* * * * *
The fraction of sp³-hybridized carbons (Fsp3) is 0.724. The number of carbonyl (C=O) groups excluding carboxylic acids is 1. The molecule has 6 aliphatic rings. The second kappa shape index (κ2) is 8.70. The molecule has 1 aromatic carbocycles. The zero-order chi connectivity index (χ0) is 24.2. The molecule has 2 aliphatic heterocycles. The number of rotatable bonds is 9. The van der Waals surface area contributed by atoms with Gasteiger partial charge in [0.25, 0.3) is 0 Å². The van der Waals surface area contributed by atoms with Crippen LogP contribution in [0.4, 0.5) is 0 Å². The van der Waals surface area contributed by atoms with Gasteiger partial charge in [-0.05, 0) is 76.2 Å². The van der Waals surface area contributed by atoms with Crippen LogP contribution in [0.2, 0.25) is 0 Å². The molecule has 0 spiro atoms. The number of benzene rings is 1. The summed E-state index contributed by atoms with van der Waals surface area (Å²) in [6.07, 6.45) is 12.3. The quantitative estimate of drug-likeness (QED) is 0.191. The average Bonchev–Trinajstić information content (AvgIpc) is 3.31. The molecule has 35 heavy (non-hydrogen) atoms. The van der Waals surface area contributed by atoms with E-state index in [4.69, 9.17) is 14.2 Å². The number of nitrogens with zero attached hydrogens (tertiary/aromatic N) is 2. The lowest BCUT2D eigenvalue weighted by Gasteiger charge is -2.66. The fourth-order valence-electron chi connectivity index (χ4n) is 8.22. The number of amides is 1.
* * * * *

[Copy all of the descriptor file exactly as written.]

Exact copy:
The fraction of sp³-hybridized carbons (Fsp3) is 0.724. The number of carbonyl (C=O) groups excluding carboxylic acids is 1. The molecule has 6 aliphatic rings. The second kappa shape index (κ2) is 8.70. The molecule has 1 aromatic carbocycles. The zero-order chi connectivity index (χ0) is 24.2. The molecule has 2 aliphatic heterocycles. The number of rotatable bonds is 9. The van der Waals surface area contributed by atoms with Gasteiger partial charge in [0.25, 0.3) is 0 Å². The van der Waals surface area contributed by atoms with Crippen LogP contribution in [0.4, 0.5) is 0 Å². The van der Waals surface area contributed by atoms with Gasteiger partial charge in [-0.05, 0) is 76.2 Å². The van der Waals surface area contributed by atoms with Crippen LogP contribution in [0.2, 0.25) is 0 Å². The molecule has 0 spiro atoms. The number of benzene rings is 1. The summed E-state index contributed by atoms with van der Waals surface area (Å²) in [6.07, 6.45) is 12.3. The quantitative estimate of drug-likeness (QED) is 0.191. The average Bonchev–Trinajstić information content (AvgIpc) is 3.31. The molecule has 35 heavy (non-hydrogen) atoms. The van der Waals surface area contributed by atoms with E-state index in [4.69, 9.17) is 14.2 Å². The number of nitrogens with zero attached hydrogens (tertiary/aromatic N) is 2. The lowest BCUT2D eigenvalue weighted by Gasteiger charge is -2.66. The fourth-order valence-electron chi connectivity index (χ4n) is 8.22. The number of amides is 1.